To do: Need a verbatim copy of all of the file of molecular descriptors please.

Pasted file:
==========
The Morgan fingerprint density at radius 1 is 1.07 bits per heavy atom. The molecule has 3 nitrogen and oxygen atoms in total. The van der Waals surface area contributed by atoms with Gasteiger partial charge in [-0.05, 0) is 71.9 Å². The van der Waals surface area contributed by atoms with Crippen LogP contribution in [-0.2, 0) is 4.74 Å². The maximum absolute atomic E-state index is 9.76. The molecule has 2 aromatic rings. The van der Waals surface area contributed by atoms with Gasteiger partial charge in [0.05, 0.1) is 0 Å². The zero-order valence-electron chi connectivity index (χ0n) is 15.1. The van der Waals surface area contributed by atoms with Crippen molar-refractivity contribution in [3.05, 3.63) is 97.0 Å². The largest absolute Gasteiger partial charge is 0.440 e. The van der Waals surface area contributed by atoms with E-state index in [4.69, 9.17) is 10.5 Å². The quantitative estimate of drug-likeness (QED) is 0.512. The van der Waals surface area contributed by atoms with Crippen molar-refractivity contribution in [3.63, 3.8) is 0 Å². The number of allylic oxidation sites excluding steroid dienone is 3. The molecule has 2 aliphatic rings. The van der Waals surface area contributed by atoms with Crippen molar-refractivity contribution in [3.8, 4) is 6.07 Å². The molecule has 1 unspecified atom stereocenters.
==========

The Morgan fingerprint density at radius 1 is 1.07 bits per heavy atom. The molecule has 3 nitrogen and oxygen atoms in total. The van der Waals surface area contributed by atoms with Gasteiger partial charge in [-0.05, 0) is 71.9 Å². The van der Waals surface area contributed by atoms with Crippen LogP contribution in [-0.2, 0) is 4.74 Å². The maximum absolute atomic E-state index is 9.76. The molecule has 2 aromatic rings. The van der Waals surface area contributed by atoms with Gasteiger partial charge in [0.05, 0.1) is 0 Å². The zero-order valence-electron chi connectivity index (χ0n) is 15.1. The van der Waals surface area contributed by atoms with Crippen molar-refractivity contribution in [3.05, 3.63) is 97.0 Å². The largest absolute Gasteiger partial charge is 0.440 e. The van der Waals surface area contributed by atoms with E-state index in [4.69, 9.17) is 10.5 Å². The quantitative estimate of drug-likeness (QED) is 0.512. The van der Waals surface area contributed by atoms with Crippen molar-refractivity contribution in [3.63, 3.8) is 0 Å². The number of allylic oxidation sites excluding steroid dienone is 3. The molecule has 2 aliphatic rings. The van der Waals surface area contributed by atoms with Crippen molar-refractivity contribution in [3.8, 4) is 6.07 Å². The molecule has 1 unspecified atom stereocenters.